Alpha Mom » Elizabeth Jayne Liu parenting and pregnancy opinions and information Thu, 13 Aug 2015 17:13:27 +0000 en-US hourly 1 Making Our Moments Count Fri, 20 Feb 2015 16:19:26 +0000

If I had to give top billing to just one talent from my list of skills, it might take time to evaluate and rank the extensive list. I would need to implement some tie-breaking criteria for the top dozen. The whole affair seems too laborious, so I’ll just trust my razor sharp instinct and pick “good at doing side-eye.” I probably spend at least ten minutes a week thinking about this talent. It’s a “chicken or the egg” causality dilemma for me—am I good at side-eyes because I do it so often or do I do it so often because it’s an inborn gift? I don’t shy away from tough questions because it builds my mental acuity.

Until recently, I had been throwing a lot of side-eye to the “Life is short, seize the day!” movement. What am I ever gonna do that’s longer than living my life? I even separated my to-do list into one task per day to ensure that I wouldn’t be bored as a senior citizen because I’ll still be finishing chores from my 30s. Doesn’t everything becomes more meaningful once you’ve stressed about it for twenty or thirty years?

I felt like I had so much time—maybe too much time—when my daughter, Cal, was younger. She couldn’t wait to start each day and rose before the sun. Her energy and eagerness to understand and learn, well, everything often outlasted my stamina. Sometimes one day felt like three, especially after she decided that naps were for babies, and she was “no baby because I two now!” I retreated into a corner of our kitchenette before directing my side-eyes at the microwave instead of Cal. Children under the age of thirteen are exempt.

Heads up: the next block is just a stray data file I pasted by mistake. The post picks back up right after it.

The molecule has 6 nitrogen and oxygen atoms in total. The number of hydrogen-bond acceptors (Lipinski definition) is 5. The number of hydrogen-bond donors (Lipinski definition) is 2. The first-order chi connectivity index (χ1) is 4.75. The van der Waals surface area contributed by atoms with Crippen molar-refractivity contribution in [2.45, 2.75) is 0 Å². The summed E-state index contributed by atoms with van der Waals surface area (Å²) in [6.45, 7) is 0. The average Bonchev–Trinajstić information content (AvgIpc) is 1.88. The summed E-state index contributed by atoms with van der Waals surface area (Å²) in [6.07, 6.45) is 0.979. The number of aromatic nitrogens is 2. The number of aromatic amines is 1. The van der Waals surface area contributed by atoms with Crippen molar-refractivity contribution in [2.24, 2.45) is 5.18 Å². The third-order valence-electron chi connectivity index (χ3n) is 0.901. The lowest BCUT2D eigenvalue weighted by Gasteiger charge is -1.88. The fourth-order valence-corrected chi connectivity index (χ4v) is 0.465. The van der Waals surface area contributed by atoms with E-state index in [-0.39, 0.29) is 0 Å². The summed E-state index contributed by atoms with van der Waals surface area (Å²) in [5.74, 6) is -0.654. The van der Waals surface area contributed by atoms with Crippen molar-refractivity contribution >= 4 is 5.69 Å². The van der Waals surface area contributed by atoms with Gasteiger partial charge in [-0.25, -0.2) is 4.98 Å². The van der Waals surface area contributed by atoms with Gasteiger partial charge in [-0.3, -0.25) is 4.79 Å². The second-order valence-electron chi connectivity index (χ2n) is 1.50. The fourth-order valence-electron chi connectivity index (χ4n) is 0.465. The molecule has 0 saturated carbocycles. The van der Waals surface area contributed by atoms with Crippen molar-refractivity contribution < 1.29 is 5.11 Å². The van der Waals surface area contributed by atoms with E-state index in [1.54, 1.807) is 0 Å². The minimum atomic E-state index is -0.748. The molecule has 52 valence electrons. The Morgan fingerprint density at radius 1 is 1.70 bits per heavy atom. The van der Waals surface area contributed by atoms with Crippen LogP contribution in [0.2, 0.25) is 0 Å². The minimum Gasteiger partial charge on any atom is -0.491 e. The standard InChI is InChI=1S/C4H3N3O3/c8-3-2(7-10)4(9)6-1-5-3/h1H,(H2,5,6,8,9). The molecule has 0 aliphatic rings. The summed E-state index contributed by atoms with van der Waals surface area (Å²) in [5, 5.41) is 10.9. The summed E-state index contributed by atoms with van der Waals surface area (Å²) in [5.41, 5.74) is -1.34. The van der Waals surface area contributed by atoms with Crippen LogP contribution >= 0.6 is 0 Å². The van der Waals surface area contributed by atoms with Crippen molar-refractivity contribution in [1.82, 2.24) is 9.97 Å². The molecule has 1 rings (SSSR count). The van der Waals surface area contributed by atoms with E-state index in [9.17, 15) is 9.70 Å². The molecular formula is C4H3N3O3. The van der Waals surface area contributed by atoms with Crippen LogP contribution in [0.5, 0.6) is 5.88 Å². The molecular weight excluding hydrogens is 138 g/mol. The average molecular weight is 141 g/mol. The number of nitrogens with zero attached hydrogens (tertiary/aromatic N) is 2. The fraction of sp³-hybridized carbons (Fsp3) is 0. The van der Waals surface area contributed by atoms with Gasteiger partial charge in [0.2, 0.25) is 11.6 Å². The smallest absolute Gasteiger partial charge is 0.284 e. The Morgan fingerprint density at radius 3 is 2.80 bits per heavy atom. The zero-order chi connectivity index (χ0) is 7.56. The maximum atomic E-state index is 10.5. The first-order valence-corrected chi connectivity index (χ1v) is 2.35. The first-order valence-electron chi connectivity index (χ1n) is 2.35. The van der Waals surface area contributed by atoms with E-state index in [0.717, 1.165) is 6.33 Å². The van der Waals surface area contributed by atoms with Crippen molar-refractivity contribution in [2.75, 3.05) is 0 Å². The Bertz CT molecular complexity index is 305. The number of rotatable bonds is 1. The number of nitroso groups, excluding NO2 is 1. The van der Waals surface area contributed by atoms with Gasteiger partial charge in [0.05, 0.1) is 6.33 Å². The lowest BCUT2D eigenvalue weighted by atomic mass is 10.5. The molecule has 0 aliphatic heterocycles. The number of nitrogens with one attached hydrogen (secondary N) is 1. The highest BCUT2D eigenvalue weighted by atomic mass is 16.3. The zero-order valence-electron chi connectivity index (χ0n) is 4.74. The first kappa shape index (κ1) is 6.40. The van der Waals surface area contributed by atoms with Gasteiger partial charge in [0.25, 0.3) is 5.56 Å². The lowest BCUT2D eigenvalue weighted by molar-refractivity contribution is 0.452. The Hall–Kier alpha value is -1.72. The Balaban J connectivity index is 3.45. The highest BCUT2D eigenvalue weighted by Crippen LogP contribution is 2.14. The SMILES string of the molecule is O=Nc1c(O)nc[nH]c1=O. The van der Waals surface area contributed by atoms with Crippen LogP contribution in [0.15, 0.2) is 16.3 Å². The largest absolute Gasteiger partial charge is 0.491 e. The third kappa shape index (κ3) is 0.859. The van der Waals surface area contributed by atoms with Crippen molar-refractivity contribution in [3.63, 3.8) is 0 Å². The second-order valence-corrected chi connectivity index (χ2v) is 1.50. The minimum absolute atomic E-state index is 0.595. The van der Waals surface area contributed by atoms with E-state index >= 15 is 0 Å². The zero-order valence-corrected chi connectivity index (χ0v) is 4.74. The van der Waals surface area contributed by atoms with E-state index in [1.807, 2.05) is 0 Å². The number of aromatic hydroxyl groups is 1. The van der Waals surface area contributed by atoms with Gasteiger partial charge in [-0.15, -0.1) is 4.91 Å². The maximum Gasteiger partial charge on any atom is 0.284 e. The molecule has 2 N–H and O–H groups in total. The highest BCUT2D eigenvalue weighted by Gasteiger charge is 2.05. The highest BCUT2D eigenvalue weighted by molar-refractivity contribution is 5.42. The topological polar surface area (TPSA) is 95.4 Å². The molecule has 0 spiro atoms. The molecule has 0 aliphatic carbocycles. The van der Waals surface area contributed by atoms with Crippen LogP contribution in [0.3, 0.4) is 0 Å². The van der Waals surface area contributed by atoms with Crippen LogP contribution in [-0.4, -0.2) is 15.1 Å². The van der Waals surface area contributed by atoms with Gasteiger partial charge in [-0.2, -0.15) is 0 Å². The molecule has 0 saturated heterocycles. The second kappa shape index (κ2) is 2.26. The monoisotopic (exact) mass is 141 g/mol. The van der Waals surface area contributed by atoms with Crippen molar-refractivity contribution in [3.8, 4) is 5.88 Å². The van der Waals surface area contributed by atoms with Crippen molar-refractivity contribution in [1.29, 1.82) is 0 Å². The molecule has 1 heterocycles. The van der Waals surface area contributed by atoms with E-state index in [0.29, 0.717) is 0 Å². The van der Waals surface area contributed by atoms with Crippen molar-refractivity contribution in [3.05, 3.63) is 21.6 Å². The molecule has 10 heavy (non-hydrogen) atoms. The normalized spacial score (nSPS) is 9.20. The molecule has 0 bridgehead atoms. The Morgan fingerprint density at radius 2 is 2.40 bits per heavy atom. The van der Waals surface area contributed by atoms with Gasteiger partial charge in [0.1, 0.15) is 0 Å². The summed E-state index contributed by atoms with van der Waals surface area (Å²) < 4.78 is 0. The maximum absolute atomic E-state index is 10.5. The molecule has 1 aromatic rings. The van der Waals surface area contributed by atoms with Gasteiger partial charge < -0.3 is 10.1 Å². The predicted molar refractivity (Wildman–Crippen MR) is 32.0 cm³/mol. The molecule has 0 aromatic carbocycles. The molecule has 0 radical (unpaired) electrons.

If I could go back and visit myself in that long ago moment, I wouldn’t bother with a gentle pep talk about time—how, more than just accelerating in pace each day as my daughter gets older, it seemingly disappears in large chunks—because I know how stubborn I can be. Instead, I would most likely have to push that younger me in the face and craft my words as a command rather than reasonable dialogue. It’s hard to be reasonable when you don’t know, and you don’t really know until it’s too late sometimes.

I didn’t spend as much time with my daughter as I could have nor did I feel the urgency to teach her all of childhood’s important lessons or plan special experiences because, not only did I think I had an abundance of time, but I was also afraid of losing my identity. I wanted to make sure I ended up as the person I was meant to be. I needed a lot of “me” time pursuing “me” inclinations for “me” success. Yet, here I am today at 34, with a 15-year-old daughter, and I’m certain that I’m still not the person I was meant to become. But, she’s no longer a stranger to me. We’ve met and she seems all right, except her fondness for writing instruments. (I need to nip that hobby in the bud right now because the future me is poor but has a sizable collection of expensive mechanical pencils.)

Cal isn’t considering any colleges close to home, so once she’s gone, I don’t realistically expect to see her more than a few times each year. Actually, that thought didn’t really sink in until I typed it out just now. I’ll be right back after I go rock back and forth in a corner for a minute.